“What is good for citizens is good for the tourist. Places that are good to live in are also good to visit. Efforts will be made to improve the quality of life for local people by managing the friction between residents and visitors and to improve the interaction between hosts and guests…..” and that the “tourist that Catalunya wants to attract is the one who will respect the environment, the society and the local culture, eager to discover and share experiences.” more
12. Cap Arrivals
Neither Barcelona nor Venice is able to manage tourist arrivals, both have good road links, airports, railway stations and ports, none of which are they able to manage. Dubrovnik, by contrast, has been able to limit cruise ship arrivals. In October 2018 it announced that it is limiting cruise ship arrivals from 2019 to two per day, allowing only 5,000 visitors to arrive by sea each day.
Demarketing can be used to discourage visitors in order to reduce negative impacts – as with marketing there is a range of methods available from price rises to reducing promotional activity and spreading the word that the quality of the experience has deteriorated to discourage visitors.
b) Discourage “Bad” Tourists and Tourism
Banning stag nights and hen dos. In Barcelona, it is known as “turismo de Borrachera” travelling to another place to behave in ways you would not do where you are known. This does not always require travel across an international boundary.
c) Pricing and Rationing
Dynamic pricing charging higher prices at peak demand and lower prices when demand and crowding is less
14. Site Hardening
Constructing facilities and locating trails and roads to reduce the impacts of visitors on sensitive soils and vegetation, and to help meet the visitors' needs for usable access.
15. Municipal Regulation
Examples where a local government organisation has taken a holistic approach to the management of tourism in the destination as has been the case in, for example, Barcelona and Sagada in the Philippines.
16. Introducing guide and tour operator licenses.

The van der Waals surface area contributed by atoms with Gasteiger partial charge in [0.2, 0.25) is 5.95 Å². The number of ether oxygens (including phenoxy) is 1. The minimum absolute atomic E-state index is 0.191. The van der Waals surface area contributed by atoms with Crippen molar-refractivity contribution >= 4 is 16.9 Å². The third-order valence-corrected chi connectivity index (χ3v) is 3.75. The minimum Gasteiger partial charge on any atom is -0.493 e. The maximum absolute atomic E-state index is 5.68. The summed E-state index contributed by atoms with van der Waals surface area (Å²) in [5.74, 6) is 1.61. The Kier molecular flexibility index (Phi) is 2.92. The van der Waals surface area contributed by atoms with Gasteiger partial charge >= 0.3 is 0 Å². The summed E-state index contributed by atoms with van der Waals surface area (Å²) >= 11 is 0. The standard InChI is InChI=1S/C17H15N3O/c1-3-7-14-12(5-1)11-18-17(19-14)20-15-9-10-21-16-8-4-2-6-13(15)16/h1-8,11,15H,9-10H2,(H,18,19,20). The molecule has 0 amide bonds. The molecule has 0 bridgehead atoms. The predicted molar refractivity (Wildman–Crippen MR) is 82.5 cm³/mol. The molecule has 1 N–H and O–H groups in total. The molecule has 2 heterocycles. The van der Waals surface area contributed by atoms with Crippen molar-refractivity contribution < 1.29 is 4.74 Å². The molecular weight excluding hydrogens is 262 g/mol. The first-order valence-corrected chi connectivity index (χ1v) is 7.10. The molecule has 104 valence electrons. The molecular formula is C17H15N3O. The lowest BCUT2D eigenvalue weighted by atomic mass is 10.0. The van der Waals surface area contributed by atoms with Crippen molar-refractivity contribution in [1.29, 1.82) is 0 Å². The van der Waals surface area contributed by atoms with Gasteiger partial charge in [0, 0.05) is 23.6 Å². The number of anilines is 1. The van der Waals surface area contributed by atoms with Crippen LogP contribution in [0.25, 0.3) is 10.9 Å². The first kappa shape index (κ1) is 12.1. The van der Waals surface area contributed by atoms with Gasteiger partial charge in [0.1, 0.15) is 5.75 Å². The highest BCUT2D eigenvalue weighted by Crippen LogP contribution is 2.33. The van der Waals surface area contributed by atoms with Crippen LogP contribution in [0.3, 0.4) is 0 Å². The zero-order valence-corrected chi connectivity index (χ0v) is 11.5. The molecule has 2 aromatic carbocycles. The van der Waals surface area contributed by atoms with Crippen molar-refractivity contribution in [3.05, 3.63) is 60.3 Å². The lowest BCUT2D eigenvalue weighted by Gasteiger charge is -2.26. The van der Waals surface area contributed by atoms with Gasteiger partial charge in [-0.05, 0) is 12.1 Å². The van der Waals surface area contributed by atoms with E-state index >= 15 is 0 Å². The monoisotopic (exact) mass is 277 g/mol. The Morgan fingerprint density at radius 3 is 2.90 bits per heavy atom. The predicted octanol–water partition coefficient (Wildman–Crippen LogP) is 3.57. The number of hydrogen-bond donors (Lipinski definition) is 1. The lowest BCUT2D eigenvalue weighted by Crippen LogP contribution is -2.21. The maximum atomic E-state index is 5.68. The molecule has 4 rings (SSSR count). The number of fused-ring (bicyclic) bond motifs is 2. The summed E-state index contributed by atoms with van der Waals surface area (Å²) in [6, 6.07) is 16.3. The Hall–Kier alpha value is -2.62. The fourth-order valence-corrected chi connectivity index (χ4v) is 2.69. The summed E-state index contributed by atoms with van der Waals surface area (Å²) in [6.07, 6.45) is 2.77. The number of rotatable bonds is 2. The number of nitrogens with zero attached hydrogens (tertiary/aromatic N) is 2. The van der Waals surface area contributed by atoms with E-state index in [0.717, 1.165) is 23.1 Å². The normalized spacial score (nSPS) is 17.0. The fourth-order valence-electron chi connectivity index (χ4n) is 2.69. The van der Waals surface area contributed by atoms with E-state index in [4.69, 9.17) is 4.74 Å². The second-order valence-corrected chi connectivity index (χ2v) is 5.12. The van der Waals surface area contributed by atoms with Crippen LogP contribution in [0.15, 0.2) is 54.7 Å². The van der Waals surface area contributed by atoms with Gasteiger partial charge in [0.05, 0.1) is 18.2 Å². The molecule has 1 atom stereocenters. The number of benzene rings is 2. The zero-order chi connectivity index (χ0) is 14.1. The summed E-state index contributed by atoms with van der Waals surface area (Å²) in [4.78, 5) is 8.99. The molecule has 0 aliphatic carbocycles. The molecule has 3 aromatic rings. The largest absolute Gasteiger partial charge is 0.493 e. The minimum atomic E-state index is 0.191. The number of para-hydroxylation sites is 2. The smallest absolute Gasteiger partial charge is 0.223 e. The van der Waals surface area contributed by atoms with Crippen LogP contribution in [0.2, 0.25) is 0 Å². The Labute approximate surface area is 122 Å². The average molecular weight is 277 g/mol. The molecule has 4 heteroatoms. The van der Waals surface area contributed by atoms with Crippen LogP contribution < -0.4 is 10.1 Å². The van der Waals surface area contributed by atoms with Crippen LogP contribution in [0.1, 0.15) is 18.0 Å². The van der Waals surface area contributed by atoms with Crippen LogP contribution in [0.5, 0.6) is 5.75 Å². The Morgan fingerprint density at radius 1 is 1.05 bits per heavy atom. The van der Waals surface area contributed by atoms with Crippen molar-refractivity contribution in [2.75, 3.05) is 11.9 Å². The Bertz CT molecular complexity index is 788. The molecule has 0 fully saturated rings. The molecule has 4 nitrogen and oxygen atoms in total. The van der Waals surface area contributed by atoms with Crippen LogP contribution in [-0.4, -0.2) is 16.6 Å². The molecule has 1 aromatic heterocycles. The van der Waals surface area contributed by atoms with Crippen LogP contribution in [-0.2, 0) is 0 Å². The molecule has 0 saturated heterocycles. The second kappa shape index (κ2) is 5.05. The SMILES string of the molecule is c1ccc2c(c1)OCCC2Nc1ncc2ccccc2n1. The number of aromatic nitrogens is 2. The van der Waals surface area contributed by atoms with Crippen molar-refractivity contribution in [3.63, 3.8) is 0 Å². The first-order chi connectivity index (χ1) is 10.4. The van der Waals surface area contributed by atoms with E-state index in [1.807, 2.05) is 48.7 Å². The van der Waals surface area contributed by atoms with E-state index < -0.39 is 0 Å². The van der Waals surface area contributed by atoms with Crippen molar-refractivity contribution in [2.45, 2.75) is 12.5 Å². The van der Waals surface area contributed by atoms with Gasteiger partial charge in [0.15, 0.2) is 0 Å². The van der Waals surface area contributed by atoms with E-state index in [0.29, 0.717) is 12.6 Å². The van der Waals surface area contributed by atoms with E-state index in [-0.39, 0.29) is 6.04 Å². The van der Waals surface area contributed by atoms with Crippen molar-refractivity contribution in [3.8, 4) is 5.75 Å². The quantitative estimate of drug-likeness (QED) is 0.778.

In Barcelona there is a city task group working to prevent the spread of souvenir shops in Ciutat Vella, Sagrada Família, Park Güell
17. Dispersal – Spatial
Spread the tourist out by encouraging them to visit less visited places, there may well be districts and areas where people would like to see more tourists, boost less popular attractions and develop new ones. Paris has done this effectively for many years. Barcelona has adopted spatial dispersal as part of its strategy and Helsinki has encouraged citizens to invite tourists to visit their favourite places.
18. Create new itineraries and guided tours to less visited areas
Consider regulating group size and coach drop off points to manage visitor flows
19. Dispersal - temporal
Attracting tourists to visit at other times of the year, week and day to disperse the positive and negative impacts of tourism.
20. Timed Tickets and Differential Pricing
21. 'Policing' Activities and Behaviour
Since May 2017 in Florence:
"From today, we'll be experimenting with a very simple measure: pouring water over the church steps to clean the spaces, and hopefully discourage people from eating, drinking and making a mess there,"
Mayor Dario Nardella told reporters. "If tourists want to sit there, they'll get wet," he said. "Florence is full of cafes with outdoor seating, tables, and benches. The churches aren't restaurants; they are religious and cultural sites." more
Since 2018 in Amsterdam:
Public consumption of alcohol will result in a fine of €95; public urination, disorderliness and littering, meanwhile, will draw fines of €140.
The council has also announced plans to tackle overcrowding in The Wallen, which residents say has become “unliveable” due to mass tourism. Streets there will be monitored in real time and coded green, orange or red, depending on how busy they are. If a code red is called, officials will be deployed and “if necessary, streets will be closed,” the council said. More
Komodo, Indonesia The fight for Dragon Island